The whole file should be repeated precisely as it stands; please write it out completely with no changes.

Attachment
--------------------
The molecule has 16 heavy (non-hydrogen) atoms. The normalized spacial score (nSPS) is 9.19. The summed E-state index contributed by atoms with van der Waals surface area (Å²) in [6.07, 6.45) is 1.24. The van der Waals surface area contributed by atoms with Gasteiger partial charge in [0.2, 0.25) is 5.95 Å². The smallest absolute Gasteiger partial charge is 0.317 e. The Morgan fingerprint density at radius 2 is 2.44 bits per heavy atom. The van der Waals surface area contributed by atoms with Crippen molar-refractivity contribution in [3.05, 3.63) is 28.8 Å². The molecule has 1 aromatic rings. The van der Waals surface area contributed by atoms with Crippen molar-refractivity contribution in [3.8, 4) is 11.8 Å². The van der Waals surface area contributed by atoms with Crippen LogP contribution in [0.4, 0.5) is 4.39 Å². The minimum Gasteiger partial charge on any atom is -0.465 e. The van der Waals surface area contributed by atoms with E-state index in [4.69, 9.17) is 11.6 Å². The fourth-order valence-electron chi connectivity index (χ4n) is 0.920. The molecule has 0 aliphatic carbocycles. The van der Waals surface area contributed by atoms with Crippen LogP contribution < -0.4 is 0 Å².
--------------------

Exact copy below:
The molecule has 16 heavy (non-hydrogen) atoms. The normalized spacial score (nSPS) is 9.19. The summed E-state index contributed by atoms with van der Waals surface area (Å²) in [6.07, 6.45) is 1.24. The van der Waals surface area contributed by atoms with Gasteiger partial charge in [0.2, 0.25) is 5.95 Å². The smallest absolute Gasteiger partial charge is 0.317 e. The Morgan fingerprint density at radius 2 is 2.44 bits per heavy atom. The van der Waals surface area contributed by atoms with Crippen molar-refractivity contribution in [3.05, 3.63) is 28.8 Å². The molecule has 1 aromatic rings. The van der Waals surface area contributed by atoms with Crippen molar-refractivity contribution in [3.8, 4) is 11.8 Å². The van der Waals surface area contributed by atoms with Crippen LogP contribution in [0.4, 0.5) is 4.39 Å². The minimum Gasteiger partial charge on any atom is -0.465 e. The van der Waals surface area contributed by atoms with E-state index in [4.69, 9.17) is 11.6 Å². The fourth-order valence-electron chi connectivity index (χ4n) is 0.920. The molecule has 0 aliphatic carbocycles. The van der Waals surface area contributed by atoms with Crippen LogP contribution < -0.4 is 0 Å².